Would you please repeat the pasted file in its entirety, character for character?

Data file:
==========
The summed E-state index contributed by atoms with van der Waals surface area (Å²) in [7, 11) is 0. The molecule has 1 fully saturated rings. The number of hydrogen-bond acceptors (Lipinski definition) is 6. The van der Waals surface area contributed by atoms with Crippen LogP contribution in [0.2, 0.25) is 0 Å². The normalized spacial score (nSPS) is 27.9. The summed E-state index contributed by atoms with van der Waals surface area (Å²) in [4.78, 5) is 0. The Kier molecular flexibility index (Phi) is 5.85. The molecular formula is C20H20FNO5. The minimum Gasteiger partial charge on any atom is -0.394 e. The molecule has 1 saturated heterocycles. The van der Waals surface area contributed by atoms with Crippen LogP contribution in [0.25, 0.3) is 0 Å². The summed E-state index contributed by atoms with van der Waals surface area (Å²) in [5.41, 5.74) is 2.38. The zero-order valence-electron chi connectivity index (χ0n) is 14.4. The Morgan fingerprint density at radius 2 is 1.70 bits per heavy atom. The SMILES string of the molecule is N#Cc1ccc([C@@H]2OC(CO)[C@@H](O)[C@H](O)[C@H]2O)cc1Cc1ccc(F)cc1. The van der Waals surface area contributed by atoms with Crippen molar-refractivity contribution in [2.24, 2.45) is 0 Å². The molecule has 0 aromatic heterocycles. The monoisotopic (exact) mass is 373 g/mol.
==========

The summed E-state index contributed by atoms with van der Waals surface area (Å²) in [7, 11) is 0. The molecule has 1 fully saturated rings. The number of hydrogen-bond acceptors (Lipinski definition) is 6. The van der Waals surface area contributed by atoms with Crippen LogP contribution in [0.2, 0.25) is 0 Å². The normalized spacial score (nSPS) is 27.9. The summed E-state index contributed by atoms with van der Waals surface area (Å²) in [4.78, 5) is 0. The Kier molecular flexibility index (Phi) is 5.85. The molecular formula is C20H20FNO5. The minimum Gasteiger partial charge on any atom is -0.394 e. The molecule has 1 saturated heterocycles. The van der Waals surface area contributed by atoms with Crippen LogP contribution in [0.25, 0.3) is 0 Å². The summed E-state index contributed by atoms with van der Waals surface area (Å²) in [5.41, 5.74) is 2.38. The zero-order valence-electron chi connectivity index (χ0n) is 14.4. The Morgan fingerprint density at radius 2 is 1.70 bits per heavy atom. The SMILES string of the molecule is N#Cc1ccc([C@@H]2OC(CO)[C@@H](O)[C@H](O)[C@H]2O)cc1Cc1ccc(F)cc1. The van der Waals surface area contributed by atoms with Crippen molar-refractivity contribution in [2.24, 2.45) is 0 Å². The molecule has 0 aromatic heterocycles. The monoisotopic (exact) mass is 373 g/mol.